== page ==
The young wives of Immortan Joe have been captives for most of their lives and are helpless without Furiosa and Max. Some on the left view this is a deviation from the feminist construct, but I disagree. The wives are physically helpless because they have been isolated from the outside world locked in a dungeon-like vault by Immortan Joe. However, the wives do have an attribute that is extremely important. It’s clear that Furiosa didn’t rescue them merely out of feminist solidarity, but because they are quite knowledgeable. Sometime during their captivity the wives became self-aware of their plight; not only that they are slaves and their captor is a tyrant, but also crave justice for humanity in this post-apocalyptic feudal word. They also know the truth behind Immortan Joe: he is neither king nor god but, as one wife put it, a very old man. The revelation is dangerous for Immortan Joe and his power hold over the Citadel. Immortan Joe’s legions are willing to die for him because they have been led to believe that their self-sacrifice will honor him and he is god. He promises them eternal glory and they readily accept.

The film reaches its climax when Furiosa is told that there is no escape from Immortan Joe unless they continue through an endless sea of desert. Furiosa breaks down in defeat, but they do not give up. They come to terms and prepare to ride through the scorching wasteland. Max then intervenes and informs the group that they must go back and race Immortan Joe and his legions to the Citadel. The Citadel has water and vegetation - it can sustain precious life!

In the modern U.S. we sit at the citadel of imperial capitalism which tips the balance of resources toward Immortan Joe. Of course, Immortan Joe is just a fictional villain who is more easily identified with Twister Sister’s Dee Snyder than a modern oil baron or conservative politician, but his archetype is very real and very sinister. The battle over patriarchy is just as real as the battle over natural resources.

In patriarchal society men are not just the sole leaders and decision makers, but also control the opposite gender. If you don’t think this is the case today in the U.S. you haven’t been paying attention! War on contraception in Colorado, the largest most sweeping abortion restrictions in several states have been legislated in just the last four years, and the lack of paid maternal leave is a punch line on late night television. Immortan Joe is very much in control over the opposite gender, though he doesn’t need to lock women up in a vault - he instead locks them up in legislative bondage.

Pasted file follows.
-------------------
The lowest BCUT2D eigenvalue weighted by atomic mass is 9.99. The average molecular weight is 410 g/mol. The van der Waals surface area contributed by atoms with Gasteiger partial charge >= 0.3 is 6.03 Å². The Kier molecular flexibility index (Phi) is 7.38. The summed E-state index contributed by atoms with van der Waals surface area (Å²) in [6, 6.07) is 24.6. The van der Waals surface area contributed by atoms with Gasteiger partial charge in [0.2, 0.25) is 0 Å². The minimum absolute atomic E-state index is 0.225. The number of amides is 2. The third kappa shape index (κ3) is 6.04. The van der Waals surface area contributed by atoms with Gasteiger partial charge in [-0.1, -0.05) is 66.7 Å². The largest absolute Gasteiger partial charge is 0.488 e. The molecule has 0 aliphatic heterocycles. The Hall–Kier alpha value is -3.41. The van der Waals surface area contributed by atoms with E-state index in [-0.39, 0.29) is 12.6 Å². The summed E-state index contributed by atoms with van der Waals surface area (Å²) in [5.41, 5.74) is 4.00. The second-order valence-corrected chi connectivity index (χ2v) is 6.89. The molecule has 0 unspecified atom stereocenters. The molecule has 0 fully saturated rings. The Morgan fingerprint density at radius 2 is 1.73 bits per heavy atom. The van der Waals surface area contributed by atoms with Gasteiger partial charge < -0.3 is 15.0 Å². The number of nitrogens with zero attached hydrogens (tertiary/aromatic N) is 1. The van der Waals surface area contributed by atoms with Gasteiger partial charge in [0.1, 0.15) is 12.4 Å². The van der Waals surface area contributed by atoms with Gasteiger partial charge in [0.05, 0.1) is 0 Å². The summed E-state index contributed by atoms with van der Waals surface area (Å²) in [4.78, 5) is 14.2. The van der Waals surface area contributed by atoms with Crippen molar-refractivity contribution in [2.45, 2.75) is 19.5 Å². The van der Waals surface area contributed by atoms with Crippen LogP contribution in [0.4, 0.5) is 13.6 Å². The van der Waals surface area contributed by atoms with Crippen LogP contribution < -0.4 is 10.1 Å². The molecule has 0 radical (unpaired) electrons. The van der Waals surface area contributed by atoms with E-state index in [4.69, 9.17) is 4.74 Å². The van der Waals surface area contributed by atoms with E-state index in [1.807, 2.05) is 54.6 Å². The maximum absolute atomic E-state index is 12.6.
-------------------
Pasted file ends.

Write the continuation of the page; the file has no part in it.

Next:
Today’s natural resources are under scrutiny as the extraction of oil and the scarcity of fresh water are causing worldwide famine. Fresh water is facing global depletion and the U.S. is not immune. The continued process of oil extraction is a major cause of fresh water depletion. Privatization of fresh water around the globe has placed over 170 million people at the mercy of private corporations for life sustaining water. Immortan Joe knows that natural resources under private control increase the power and profits of the few.

With the cost of many lives, Furiosa and Max return to the Citadel with Immortan Joe’s lifeless body strapped to the hood of their war machine. The subjects, the legions and the slaves see that their god is nothing more than a selfish man. They turn on the water and lift Furiosa and the four remaining wives to victory. Furiosa looks around for Max and sees him disappearing in the crowd. They look at each other and Max sees that Furiosa has found her redemption, but for Max there is only eternal striving. Max is gone and the film ends.

The more I think about Fury Road the more I get mad and want to quit running from the modern day Immortan Joes. Fury Road asks its audience to turn back toward the citadel and open the flood gates to all the people. The world cannot change until the people control the citadel.